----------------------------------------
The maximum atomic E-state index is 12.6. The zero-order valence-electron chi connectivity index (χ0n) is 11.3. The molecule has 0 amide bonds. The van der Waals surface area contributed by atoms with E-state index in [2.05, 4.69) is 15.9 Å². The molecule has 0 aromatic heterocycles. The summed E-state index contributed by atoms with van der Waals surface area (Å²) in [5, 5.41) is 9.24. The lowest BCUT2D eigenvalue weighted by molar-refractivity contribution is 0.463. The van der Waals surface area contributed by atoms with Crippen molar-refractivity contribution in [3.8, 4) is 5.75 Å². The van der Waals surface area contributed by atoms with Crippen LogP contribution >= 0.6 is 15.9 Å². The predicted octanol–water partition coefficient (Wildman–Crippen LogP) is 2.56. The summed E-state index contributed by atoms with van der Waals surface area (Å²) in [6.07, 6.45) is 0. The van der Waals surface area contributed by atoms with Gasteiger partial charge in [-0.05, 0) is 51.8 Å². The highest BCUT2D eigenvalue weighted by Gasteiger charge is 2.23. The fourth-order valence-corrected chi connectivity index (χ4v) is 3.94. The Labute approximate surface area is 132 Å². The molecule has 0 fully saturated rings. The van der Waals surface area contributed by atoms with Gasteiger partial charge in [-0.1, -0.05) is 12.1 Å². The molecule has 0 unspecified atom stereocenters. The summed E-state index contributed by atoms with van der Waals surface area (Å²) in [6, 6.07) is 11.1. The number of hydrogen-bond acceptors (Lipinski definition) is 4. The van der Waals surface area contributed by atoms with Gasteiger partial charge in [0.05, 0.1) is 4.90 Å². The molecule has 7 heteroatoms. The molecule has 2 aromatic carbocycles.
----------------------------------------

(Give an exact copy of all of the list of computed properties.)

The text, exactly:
The maximum atomic E-state index is 12.6. The zero-order valence-electron chi connectivity index (χ0n) is 11.3. The molecule has 0 amide bonds. The van der Waals surface area contributed by atoms with E-state index in [2.05, 4.69) is 15.9 Å². The molecule has 0 aromatic heterocycles. The summed E-state index contributed by atoms with van der Waals surface area (Å²) in [5, 5.41) is 9.24. The lowest BCUT2D eigenvalue weighted by molar-refractivity contribution is 0.463. The van der Waals surface area contributed by atoms with Crippen molar-refractivity contribution in [3.8, 4) is 5.75 Å². The van der Waals surface area contributed by atoms with Crippen LogP contribution >= 0.6 is 15.9 Å². The predicted octanol–water partition coefficient (Wildman–Crippen LogP) is 2.56. The summed E-state index contributed by atoms with van der Waals surface area (Å²) in [6.07, 6.45) is 0. The van der Waals surface area contributed by atoms with Gasteiger partial charge in [-0.05, 0) is 51.8 Å². The highest BCUT2D eigenvalue weighted by Gasteiger charge is 2.23. The fourth-order valence-corrected chi connectivity index (χ4v) is 3.94. The Labute approximate surface area is 132 Å². The molecule has 0 fully saturated rings. The van der Waals surface area contributed by atoms with Gasteiger partial charge in [-0.1, -0.05) is 12.1 Å². The molecule has 0 unspecified atom stereocenters. The summed E-state index contributed by atoms with van der Waals surface area (Å²) in [6, 6.07) is 11.1. The number of hydrogen-bond acceptors (Lipinski definition) is 4. The van der Waals surface area contributed by atoms with Gasteiger partial charge in [0.05, 0.1) is 4.90 Å². The molecule has 7 heteroatoms. The molecule has 2 aromatic carbocycles.